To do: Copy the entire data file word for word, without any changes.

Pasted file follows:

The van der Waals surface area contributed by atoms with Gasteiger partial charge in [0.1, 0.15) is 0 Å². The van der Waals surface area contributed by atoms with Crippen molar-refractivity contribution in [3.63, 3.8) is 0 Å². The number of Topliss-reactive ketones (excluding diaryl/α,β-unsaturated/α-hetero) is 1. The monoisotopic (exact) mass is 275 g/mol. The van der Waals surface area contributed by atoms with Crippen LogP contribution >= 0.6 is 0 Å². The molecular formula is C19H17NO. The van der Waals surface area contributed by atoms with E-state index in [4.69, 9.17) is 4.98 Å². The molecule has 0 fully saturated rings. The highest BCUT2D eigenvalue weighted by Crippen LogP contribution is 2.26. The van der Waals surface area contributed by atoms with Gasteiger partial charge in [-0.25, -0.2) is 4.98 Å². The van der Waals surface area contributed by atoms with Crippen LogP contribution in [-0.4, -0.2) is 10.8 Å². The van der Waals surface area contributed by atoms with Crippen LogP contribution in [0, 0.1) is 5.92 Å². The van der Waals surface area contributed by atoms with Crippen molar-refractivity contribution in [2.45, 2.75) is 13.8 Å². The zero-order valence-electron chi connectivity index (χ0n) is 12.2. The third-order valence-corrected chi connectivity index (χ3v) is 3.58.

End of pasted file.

The van der Waals surface area contributed by atoms with Gasteiger partial charge in [0.1, 0.15) is 0 Å². The van der Waals surface area contributed by atoms with Crippen molar-refractivity contribution in [3.63, 3.8) is 0 Å². The number of Topliss-reactive ketones (excluding diaryl/α,β-unsaturated/α-hetero) is 1. The monoisotopic (exact) mass is 275 g/mol. The van der Waals surface area contributed by atoms with Crippen LogP contribution >= 0.6 is 0 Å². The molecular formula is C19H17NO. The van der Waals surface area contributed by atoms with E-state index in [4.69, 9.17) is 4.98 Å². The molecule has 0 fully saturated rings. The highest BCUT2D eigenvalue weighted by Crippen LogP contribution is 2.26. The van der Waals surface area contributed by atoms with Gasteiger partial charge in [-0.25, -0.2) is 4.98 Å². The van der Waals surface area contributed by atoms with Crippen LogP contribution in [-0.4, -0.2) is 10.8 Å². The van der Waals surface area contributed by atoms with Crippen LogP contribution in [0, 0.1) is 5.92 Å². The van der Waals surface area contributed by atoms with Crippen molar-refractivity contribution in [2.45, 2.75) is 13.8 Å². The zero-order valence-electron chi connectivity index (χ0n) is 12.2. The third-order valence-corrected chi connectivity index (χ3v) is 3.58.